Meaning ‘a place where the fish pass through’, Tavanipupu is not a place you want to just pass on through. Kate Webster ditches her watch, goes barefoot and dives into the waters to see if the fish do indeed pass through.
An exciting 25 minutes’ flight east from the Solomon Islands capital of Honiara and I jump aboard a traditional banana boat for a short but scenic ride across the coral mosaic aquamarine waters of Marau Sound. My destination is Tavanipupu Private Island Resort, a place that I am told could be one of the South Pacific’s best-kept secrets.
That was until the Royals – Prince William and Princess Kate – came to stay for their honeymoon. Since their visit in September 2012, this paradise in the Pacific has scribed its name on the map. The locals swear by the timeline that it was here that Prince George, Prince William and Princess Kate’s firstborn, was conceived.
Stepping off the boat and onto the wooden jetty, I can see why the Royals found this five-star private island resort so appealing. Tavanipupu is all about space and privacy. With a fruity alcoholic concoction in hand, I am walked down the jetty and told the resort’s history.
The 13-hectare island once was a coconut plantation in the 19th century, owned by Norwegian Traders who bought it off the locals for some ammunition. Sipping my cocktail I thought what a bargain those Norwegians got and wondered what trinkets I had to possibly offer for a sale.
Today, the coconut palms are fewer but are still very much a part of the resort. I was quick to kick off my shoes and change into my swimmers before venturing off to explore around the island. The resort itself was romancing me enough with its sweeping manicured lawns adorned with private villas hidden under the coconut trees that remain from the previous plantation palms. I fell more in love as the path soon led me to exceptionally beautiful bays and white-sand beaches. A couple of jetties branched out from the island over the lagoon reef and I decided it was here I would see if those fish do in fact pass through.
For my first inspection of the reef, I chose to do so by traditional dugout canoe. Launching myself from the shoreline, I had a few wobbles and nearly ended up swimming sooner than I had intended. The canoe was far shallower in the hull than I expected, but with a large wooden paddle to stabilise me, I was soon paddling around like a local. Squinting through the glare of the sun’s reflection on the water, I managed to spot a few fish darting away from my arrival.
I decided it was time to dive in, so I slipped on some fins, fixed my snorkel and mask and dove beneath the surface. To my delight, the coral reef was teeming with marine life. Little silver fish schooled and glittered in front of me as if someone had thrown confetti into the ocean. Parrot fish chopped away at coral creating an almost deafening noise like crackling bacon cooking.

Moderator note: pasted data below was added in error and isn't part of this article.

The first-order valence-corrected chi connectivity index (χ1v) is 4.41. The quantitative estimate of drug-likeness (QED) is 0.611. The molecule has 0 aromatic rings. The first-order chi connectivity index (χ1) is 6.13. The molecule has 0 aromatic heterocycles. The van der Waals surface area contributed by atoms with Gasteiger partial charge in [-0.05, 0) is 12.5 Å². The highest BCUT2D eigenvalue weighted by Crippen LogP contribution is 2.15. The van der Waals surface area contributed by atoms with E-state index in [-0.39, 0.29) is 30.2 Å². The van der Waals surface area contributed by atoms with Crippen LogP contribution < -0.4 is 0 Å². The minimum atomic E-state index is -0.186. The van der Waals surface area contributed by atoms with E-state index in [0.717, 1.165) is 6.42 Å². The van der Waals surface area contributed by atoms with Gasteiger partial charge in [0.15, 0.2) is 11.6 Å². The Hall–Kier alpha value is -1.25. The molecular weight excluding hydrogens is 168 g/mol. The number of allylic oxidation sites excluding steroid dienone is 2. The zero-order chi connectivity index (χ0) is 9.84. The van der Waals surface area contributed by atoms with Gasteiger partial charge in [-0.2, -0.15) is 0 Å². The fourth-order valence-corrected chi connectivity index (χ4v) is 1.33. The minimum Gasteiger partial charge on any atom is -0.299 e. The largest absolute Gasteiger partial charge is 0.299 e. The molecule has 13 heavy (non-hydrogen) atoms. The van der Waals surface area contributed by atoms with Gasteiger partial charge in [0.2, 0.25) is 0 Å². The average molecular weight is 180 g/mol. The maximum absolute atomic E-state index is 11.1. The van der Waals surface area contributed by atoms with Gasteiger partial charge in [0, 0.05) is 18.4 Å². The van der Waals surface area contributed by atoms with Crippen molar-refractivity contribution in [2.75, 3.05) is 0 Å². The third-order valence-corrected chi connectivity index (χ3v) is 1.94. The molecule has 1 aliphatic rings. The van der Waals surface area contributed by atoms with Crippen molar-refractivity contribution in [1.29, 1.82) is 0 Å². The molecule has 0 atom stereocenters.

Immersed in the underwater wonderland, I floated over the shallow reef dominated by soft corals that swayed as the ocean current ebbed and flowed. There were giant clams and blue starfish scattered around the reef. Snorkelling to where the reef flat ends and drops off to a reef wall rich in corals, I see where the island gained its name. Here I saw regal angelfish, ornate butterflyfish, bannerfish and several species of damselfish, just like the story goes, passing on by the reef and around the island.
Time has no meaning on Tavanipupu. I am not sure how long I floated around in the ocean but the sun was beginning to set, the only indicator I had on the time of day. Sunset meant it was time for sundowners, so I meandered back to my villa, coincidently the same villa that the Prince and Princess stayed in, and took a long outdoor shower before settling onto the chair on the balcony with a drink in my hand. With the sunset throwing off pastel hues of pinks, purples and oranges across the horizon, I felt like a Pacific Princess myself.
There are only a limited number of bungalows at Tavanipupu which keeps the place secluded and private. Each spacey bungalow overlooks the water, with king-size beds protected by a mosquito net and fan-cooled rooms. The bungalows are well-vented and their high roofs built with traditional materials keep them cool, night and day. There is a self-catering bungalow that includes a deck built over the crystalline waters of the Coral Sea, complete with a kitchen, separate bedroom and bathroom. The Royal Bungalow Suite (named after the Royal guests of course) features a king bed, expansive bathroom, private outdoor deck with shower, and sublime ocean and beachfront view.
This story was published in Solomon Airlines Inflight Magazine – Fly Solomons (Issue 83).
Flip through the magazine HERE.